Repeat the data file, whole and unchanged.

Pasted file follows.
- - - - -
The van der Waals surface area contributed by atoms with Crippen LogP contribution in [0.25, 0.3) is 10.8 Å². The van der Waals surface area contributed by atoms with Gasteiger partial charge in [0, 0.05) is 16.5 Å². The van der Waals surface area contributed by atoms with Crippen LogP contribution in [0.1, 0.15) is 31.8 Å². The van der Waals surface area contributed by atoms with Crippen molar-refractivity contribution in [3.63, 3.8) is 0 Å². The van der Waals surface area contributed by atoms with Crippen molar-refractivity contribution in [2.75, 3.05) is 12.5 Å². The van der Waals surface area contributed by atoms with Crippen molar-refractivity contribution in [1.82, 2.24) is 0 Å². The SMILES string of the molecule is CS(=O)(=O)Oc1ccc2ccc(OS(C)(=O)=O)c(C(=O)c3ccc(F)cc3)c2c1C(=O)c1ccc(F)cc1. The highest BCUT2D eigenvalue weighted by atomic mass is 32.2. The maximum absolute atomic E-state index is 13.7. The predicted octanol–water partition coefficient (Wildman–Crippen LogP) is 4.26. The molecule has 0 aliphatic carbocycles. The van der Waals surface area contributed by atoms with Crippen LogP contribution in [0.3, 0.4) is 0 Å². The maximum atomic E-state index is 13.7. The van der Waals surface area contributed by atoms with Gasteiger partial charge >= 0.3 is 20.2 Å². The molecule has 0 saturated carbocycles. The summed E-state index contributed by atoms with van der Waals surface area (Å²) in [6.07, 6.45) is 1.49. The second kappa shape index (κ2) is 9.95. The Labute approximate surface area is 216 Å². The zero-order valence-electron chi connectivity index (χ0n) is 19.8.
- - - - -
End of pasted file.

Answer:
The van der Waals surface area contributed by atoms with Crippen LogP contribution in [0.25, 0.3) is 10.8 Å². The van der Waals surface area contributed by atoms with Gasteiger partial charge in [0, 0.05) is 16.5 Å². The van der Waals surface area contributed by atoms with Crippen LogP contribution in [0.1, 0.15) is 31.8 Å². The van der Waals surface area contributed by atoms with Crippen molar-refractivity contribution in [3.63, 3.8) is 0 Å². The van der Waals surface area contributed by atoms with Crippen molar-refractivity contribution in [2.75, 3.05) is 12.5 Å². The van der Waals surface area contributed by atoms with Crippen molar-refractivity contribution in [1.82, 2.24) is 0 Å². The SMILES string of the molecule is CS(=O)(=O)Oc1ccc2ccc(OS(C)(=O)=O)c(C(=O)c3ccc(F)cc3)c2c1C(=O)c1ccc(F)cc1. The highest BCUT2D eigenvalue weighted by atomic mass is 32.2. The maximum absolute atomic E-state index is 13.7. The predicted octanol–water partition coefficient (Wildman–Crippen LogP) is 4.26. The molecule has 0 aliphatic carbocycles. The van der Waals surface area contributed by atoms with Crippen LogP contribution in [0.3, 0.4) is 0 Å². The maximum atomic E-state index is 13.7. The van der Waals surface area contributed by atoms with Gasteiger partial charge >= 0.3 is 20.2 Å². The molecule has 0 saturated carbocycles. The summed E-state index contributed by atoms with van der Waals surface area (Å²) in [6.07, 6.45) is 1.49. The second kappa shape index (κ2) is 9.95. The Labute approximate surface area is 216 Å². The zero-order valence-electron chi connectivity index (χ0n) is 19.8.